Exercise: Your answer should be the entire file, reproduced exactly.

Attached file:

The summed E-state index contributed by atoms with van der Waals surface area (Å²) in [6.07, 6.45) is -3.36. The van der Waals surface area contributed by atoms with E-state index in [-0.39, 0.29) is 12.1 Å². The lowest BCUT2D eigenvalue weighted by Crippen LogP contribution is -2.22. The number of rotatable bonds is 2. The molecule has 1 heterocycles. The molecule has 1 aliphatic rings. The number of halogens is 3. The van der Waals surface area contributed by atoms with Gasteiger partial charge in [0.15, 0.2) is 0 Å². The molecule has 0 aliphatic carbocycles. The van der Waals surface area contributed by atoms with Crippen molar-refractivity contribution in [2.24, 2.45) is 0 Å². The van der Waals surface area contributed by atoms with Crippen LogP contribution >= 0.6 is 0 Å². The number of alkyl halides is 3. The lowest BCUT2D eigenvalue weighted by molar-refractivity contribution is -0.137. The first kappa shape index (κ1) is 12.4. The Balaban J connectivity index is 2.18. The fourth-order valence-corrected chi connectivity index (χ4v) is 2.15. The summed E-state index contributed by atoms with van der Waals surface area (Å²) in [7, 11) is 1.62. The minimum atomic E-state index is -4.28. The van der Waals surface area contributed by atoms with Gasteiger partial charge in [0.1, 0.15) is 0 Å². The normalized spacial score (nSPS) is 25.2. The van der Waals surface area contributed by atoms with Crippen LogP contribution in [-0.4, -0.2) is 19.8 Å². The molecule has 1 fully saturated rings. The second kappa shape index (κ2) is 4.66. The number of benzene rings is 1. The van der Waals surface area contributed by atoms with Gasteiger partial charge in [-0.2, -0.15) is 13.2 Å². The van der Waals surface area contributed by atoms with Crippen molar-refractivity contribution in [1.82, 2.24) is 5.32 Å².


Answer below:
The summed E-state index contributed by atoms with van der Waals surface area (Å²) in [6.07, 6.45) is -3.36. The van der Waals surface area contributed by atoms with E-state index in [-0.39, 0.29) is 12.1 Å². The lowest BCUT2D eigenvalue weighted by Crippen LogP contribution is -2.22. The number of rotatable bonds is 2. The molecule has 1 heterocycles. The molecule has 1 aliphatic rings. The number of halogens is 3. The van der Waals surface area contributed by atoms with Gasteiger partial charge in [0.15, 0.2) is 0 Å². The molecule has 0 aliphatic carbocycles. The van der Waals surface area contributed by atoms with Crippen molar-refractivity contribution in [2.24, 2.45) is 0 Å². The van der Waals surface area contributed by atoms with Crippen LogP contribution >= 0.6 is 0 Å². The number of alkyl halides is 3. The lowest BCUT2D eigenvalue weighted by molar-refractivity contribution is -0.137. The first kappa shape index (κ1) is 12.4. The Balaban J connectivity index is 2.18. The fourth-order valence-corrected chi connectivity index (χ4v) is 2.15. The summed E-state index contributed by atoms with van der Waals surface area (Å²) in [7, 11) is 1.62. The minimum atomic E-state index is -4.28. The van der Waals surface area contributed by atoms with Gasteiger partial charge in [0.1, 0.15) is 0 Å². The normalized spacial score (nSPS) is 25.2. The van der Waals surface area contributed by atoms with Crippen LogP contribution in [-0.4, -0.2) is 19.8 Å². The molecule has 1 fully saturated rings. The second kappa shape index (κ2) is 4.66. The number of benzene rings is 1. The van der Waals surface area contributed by atoms with Gasteiger partial charge in [-0.2, -0.15) is 13.2 Å². The van der Waals surface area contributed by atoms with Crippen molar-refractivity contribution in [1.82, 2.24) is 5.32 Å².